### Perl Weekly Challenge: Week 241

No one-liners this week but the challenges were pretty easy to solve anyway.

#### Challenge 1:

Arithmetic Triplets

You are given an array (3 or more members) of integers in increasing order and a positive integer.

Write a script to find out the number of unique Arithmetic Triplets satisfying the following rules:

``````a) i < j < k
b) nums[j] - nums[i] == diff
c) nums[k] - nums[j] == diff
``````
##### Example 1
``````Input: @nums = (0, 1, 4, 6, 7, 10)
\$diff = 3
Output: 2

Index (1, 2, 4) is an arithmetic triplet because both  7 - 4 == 3 and 4 - 1 == 3.
Index (2, 4, 5) is an arithmetic triplet because both 10 - 7 == 3 and 7 - 4 == 3.
``````
##### Example 2
``````Input: @nums = (4, 5, 6, 7, 8, 9)
\$diff = 2
Output: 2

(0, 2, 4) is an arithmetic triplet because both 8 - 6 == 2 and 6 - 4 == 2.
(1, 3, 5) is an arithmetic triplet because both 9 - 7 == 2 and 7 - 5 == 2.
``````

There have been lots of problems involving triplets in previous challenges. While I couldn't directly cut and paste code from them into this weeks problems, at least I had a good idea about how to go about solving it.

My script assumes that `\$diff` is the first command-line argument and the rest of the arguments make up `@nums`.

Then for `@nums`...

``````@nums
``````

We find all the triplets which is easy to do with the `.combinations()` method.

``````    .combinations(3)
``````

Then we search through the list of combinations to find arithmetic triplets using `.grep()`.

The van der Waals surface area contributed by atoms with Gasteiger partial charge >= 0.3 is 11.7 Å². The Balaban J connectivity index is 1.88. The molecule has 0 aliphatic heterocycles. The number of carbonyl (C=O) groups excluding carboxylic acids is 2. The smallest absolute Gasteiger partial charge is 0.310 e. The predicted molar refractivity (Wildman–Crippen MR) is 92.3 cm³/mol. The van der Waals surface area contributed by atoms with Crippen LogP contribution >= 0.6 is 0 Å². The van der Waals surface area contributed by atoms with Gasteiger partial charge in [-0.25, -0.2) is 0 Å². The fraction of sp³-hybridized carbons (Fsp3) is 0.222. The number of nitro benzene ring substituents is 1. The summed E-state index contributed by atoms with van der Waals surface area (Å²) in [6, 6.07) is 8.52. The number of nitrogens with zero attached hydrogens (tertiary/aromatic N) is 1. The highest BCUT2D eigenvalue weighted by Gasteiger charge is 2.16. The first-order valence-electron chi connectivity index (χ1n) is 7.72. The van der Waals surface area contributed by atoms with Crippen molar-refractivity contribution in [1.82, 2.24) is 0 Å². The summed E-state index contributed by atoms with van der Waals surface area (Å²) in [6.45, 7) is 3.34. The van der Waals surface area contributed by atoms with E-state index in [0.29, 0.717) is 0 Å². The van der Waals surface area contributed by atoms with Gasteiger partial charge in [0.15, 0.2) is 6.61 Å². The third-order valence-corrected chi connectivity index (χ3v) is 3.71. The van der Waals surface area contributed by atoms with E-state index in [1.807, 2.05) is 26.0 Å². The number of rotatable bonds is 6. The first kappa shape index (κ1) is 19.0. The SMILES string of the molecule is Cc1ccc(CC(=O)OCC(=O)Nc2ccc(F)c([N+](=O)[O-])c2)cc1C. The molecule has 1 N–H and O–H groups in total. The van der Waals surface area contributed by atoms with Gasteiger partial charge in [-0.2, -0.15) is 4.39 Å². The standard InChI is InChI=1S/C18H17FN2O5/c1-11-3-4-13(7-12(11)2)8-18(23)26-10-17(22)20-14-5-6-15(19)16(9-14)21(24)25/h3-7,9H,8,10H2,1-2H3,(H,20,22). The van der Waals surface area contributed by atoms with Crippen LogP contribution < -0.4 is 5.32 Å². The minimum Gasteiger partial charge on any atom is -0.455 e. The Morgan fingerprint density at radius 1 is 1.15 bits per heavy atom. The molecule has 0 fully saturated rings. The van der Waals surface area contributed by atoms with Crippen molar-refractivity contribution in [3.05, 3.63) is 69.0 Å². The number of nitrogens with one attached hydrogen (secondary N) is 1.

``````    .grep({
``````

The criteria from the spec can be coded almost verbatim.

``````        my (\$i, \$j, \$k) = @\$_;

\$i < \$j &&
\$j < \$k &&
\$j - \$i == \$diff &&
\$k - \$j == \$diff;
})
``````

We don't actually need to know what the arithmetic triplets are just how many so we can count them with `.elems()`...

``````    .elems
``````

...and print the results with `.say()`.

``````    .say;
``````

(Full code on Github.)

For Perl I had to provide my own `combinations()` which I already had from previous challenges. With that, it works the same way as in Raku.

``````say scalar grep {
my (\$i, \$j, \$k) = @{\$_};

\$i < \$j &&
\$j < \$k &&
\$j - \$i == \$diff &&
\$k - \$j == \$diff;

} combinations(\@nums, 3);
``````

(Full code on Github.)

#### Challenge 2:

Prime Order

You are given an array of unique positive integers greater than 2.

Write a script to sort them in ascending order of the count of their prime factors, tie-breaking by ascending value.

##### Example 1
``````Input: @int = (11, 8, 27, 4)
Output: (11, 4, 8, 27)

Prime factors of 11 => 11
Prime factors of  4 => 2, 2
Prime factors of  8 => 2, 2, 2
Prime factors of 27 => 3, 3, 3
``````

Prime factors have also come up several times in previous challenges. For both Raku and Perl, I used the `factorize()` function I wrote for week 168 challenge 2

Now when passing a comparison block to `.sort()`, instead of directly comparing the elements, we call `factorize()` on each one count the prime factors with `.elems` and use that as the basis of comparison. And that's it! The rest of the code is just to print the results in a similar manner to the example output.

``````say q{(},
@int.sort({ factorize(\$^a).elems <=> factorize(\$^b).elems }).join(q{, }),
q{)};
``````

(Full code on Github.)

The Perl solution works the same as in Raku except Perls' version of `factorize()` also required the provision of an `isPrime()` function.

``````say q{(},
(join q{, }, sort { scalar factorize(\$a) <=> scalar factorize(\$b) } @ARGV),
q{)};
``````

(Full code on Github.)

One thing that later occurred to me is that because `sort()` compares elements two by two, every element in `@int` except the first and last are going to have their prime factors calculated twice which for long lists or large numbers could be very inefficient. So for those cases it would pay to memoize `factorize()`. But for this example it doesn't matter.